Governor Sonny Perdue has announced that due to significant rainfall and improved water supplies the Georgia Environmental Protection Division (EPD) has issued a non-drought schedule for outdoor water use for the first time since June 2006.
“Georgians have seen the most severe drought on record, and have proven their ability to conserve and manage our state’s most precious resource,” Perdue said in a statement. “We have become more educated about water conservation, and have taken significant steps towards ensuring a long-term solution. I believe Georgians will continue to use our water resources wisely under this new outdoor watering schedule.”
Under a non-drought schedule, outdoor water use is allowed three days a week on assigned days using odd and even-numbered addresses.
Odd-numbered addresses can water on Tuesdays, Thursdays and Sundays.
Even-numbered and unnumbered addresses are allowed to water on Mondays, Wednesdays and Saturdays.
Water use may occur at any time of the day on the assigned days, however landscape watering is discouraged between 10 a.m. and 4 p.m because of its limited effectiveness.
The change in the state’s drought response was announced at a meeting of the State Drought Response Committee. It is the first change since May 2008, when 55 north Georgia counties were under a level four drought response, which prohibits most types of outdoor water use.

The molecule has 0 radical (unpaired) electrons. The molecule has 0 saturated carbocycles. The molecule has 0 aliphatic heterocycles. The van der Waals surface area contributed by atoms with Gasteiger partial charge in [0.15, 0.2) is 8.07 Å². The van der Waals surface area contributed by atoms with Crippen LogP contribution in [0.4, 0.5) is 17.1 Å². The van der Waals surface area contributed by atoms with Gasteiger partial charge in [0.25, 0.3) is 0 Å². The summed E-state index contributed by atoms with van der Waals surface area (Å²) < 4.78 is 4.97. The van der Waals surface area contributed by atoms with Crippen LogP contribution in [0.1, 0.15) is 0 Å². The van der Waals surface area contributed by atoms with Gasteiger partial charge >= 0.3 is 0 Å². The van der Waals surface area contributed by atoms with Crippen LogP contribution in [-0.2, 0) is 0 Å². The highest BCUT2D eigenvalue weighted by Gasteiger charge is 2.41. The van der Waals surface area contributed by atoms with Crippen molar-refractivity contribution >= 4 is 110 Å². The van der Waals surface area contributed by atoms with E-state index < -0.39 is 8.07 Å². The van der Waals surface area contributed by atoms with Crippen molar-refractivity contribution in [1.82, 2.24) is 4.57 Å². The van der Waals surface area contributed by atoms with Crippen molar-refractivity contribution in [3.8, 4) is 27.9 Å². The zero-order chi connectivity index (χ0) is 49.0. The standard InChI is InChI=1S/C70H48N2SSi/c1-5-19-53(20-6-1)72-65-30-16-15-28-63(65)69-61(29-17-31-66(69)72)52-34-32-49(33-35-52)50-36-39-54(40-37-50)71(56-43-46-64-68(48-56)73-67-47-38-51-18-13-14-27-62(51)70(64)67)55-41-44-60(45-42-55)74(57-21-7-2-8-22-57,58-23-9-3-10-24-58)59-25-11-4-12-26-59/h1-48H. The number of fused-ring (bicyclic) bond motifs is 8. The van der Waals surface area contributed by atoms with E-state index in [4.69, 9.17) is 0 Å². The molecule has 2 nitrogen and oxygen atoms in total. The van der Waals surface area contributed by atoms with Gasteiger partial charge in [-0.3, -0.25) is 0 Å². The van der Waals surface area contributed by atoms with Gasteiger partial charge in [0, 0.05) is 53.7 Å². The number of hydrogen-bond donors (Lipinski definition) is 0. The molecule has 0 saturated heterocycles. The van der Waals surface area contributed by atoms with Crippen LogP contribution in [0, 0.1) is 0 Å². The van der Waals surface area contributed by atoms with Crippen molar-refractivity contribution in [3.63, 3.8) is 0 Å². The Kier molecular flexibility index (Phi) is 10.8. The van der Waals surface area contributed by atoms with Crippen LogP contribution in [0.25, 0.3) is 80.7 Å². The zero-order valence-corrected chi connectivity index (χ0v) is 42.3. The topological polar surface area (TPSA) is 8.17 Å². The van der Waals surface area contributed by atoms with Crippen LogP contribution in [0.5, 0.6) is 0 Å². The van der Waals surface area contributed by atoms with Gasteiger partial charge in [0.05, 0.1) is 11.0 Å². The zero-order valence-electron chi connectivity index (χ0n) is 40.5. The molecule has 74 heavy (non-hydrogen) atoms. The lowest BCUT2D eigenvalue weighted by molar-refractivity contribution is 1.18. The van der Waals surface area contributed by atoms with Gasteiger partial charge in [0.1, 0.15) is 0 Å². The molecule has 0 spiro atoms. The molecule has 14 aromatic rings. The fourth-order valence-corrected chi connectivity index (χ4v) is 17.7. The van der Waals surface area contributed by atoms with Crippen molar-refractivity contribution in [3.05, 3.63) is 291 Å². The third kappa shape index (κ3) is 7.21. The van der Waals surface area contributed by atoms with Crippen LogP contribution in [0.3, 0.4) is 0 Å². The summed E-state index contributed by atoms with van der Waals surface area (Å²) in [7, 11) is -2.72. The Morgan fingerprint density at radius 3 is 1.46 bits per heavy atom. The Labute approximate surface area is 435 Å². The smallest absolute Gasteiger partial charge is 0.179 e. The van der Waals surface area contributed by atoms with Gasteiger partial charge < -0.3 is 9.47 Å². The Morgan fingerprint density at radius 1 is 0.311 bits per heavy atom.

“We have just lived through one of the worst droughts in Georgia history, and citizens should be applauded for the great job they have done conserving water,” said Carol A. Couch, EPD director, in a statement.
“The decision to ease outdoor watering restrictions should not be seen as a license to waste water, but as a vote of confidence in Georgians’ ability to conserve and use water efficiently,” she said.
Large water systems and local governments producing more than 100,000 gallons of water per day in the former level four drought response area must continue to file monthly water use reports. Should water supplies drop and drought conditions reappear, steps will be taken quickly to toughen water use schedules again.
Overall, north Georgians averaged monthly water savings of about 15 percent since November 2007. These reductions come from citizens and Georgia businesses implementing a variety of conservation measures, including waterSmart landscape principles and selecting more efficient indoor fixtures and devices. Georgia’s collective vision for water efficiency is presented in the recently released Water Conservation Implementation Plan (WCIP). For more information on waterSmart landscape principles and the Georgia WCIP, visit www.conservewatergeorgia.net.